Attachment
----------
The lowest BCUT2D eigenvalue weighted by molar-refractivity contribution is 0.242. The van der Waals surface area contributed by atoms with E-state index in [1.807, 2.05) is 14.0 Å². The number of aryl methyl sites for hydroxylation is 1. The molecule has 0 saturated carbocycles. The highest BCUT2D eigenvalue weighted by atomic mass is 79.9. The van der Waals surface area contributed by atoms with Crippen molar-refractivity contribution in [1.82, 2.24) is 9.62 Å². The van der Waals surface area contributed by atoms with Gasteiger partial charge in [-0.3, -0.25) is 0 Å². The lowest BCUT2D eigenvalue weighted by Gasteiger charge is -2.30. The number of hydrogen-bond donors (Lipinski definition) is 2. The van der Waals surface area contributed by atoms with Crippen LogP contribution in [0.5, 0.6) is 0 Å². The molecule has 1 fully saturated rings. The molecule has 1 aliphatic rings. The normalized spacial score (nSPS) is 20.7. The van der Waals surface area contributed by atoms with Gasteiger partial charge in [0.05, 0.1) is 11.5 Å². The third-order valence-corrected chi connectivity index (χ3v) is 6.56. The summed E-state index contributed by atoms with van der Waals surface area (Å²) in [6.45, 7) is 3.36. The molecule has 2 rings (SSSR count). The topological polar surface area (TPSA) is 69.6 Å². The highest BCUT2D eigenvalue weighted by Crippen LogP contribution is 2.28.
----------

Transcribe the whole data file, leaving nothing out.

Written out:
The lowest BCUT2D eigenvalue weighted by molar-refractivity contribution is 0.242. The van der Waals surface area contributed by atoms with E-state index in [1.807, 2.05) is 14.0 Å². The number of aryl methyl sites for hydroxylation is 1. The molecule has 0 saturated carbocycles. The highest BCUT2D eigenvalue weighted by atomic mass is 79.9. The van der Waals surface area contributed by atoms with Crippen molar-refractivity contribution in [1.82, 2.24) is 9.62 Å². The van der Waals surface area contributed by atoms with Gasteiger partial charge in [-0.3, -0.25) is 0 Å². The lowest BCUT2D eigenvalue weighted by Gasteiger charge is -2.30. The number of hydrogen-bond donors (Lipinski definition) is 2. The van der Waals surface area contributed by atoms with Crippen LogP contribution in [0.5, 0.6) is 0 Å². The molecule has 1 fully saturated rings. The molecule has 1 aliphatic rings. The normalized spacial score (nSPS) is 20.7. The van der Waals surface area contributed by atoms with Gasteiger partial charge in [0.05, 0.1) is 11.5 Å². The third-order valence-corrected chi connectivity index (χ3v) is 6.56. The summed E-state index contributed by atoms with van der Waals surface area (Å²) in [6.45, 7) is 3.36. The molecule has 2 rings (SSSR count). The topological polar surface area (TPSA) is 69.6 Å². The highest BCUT2D eigenvalue weighted by Crippen LogP contribution is 2.28.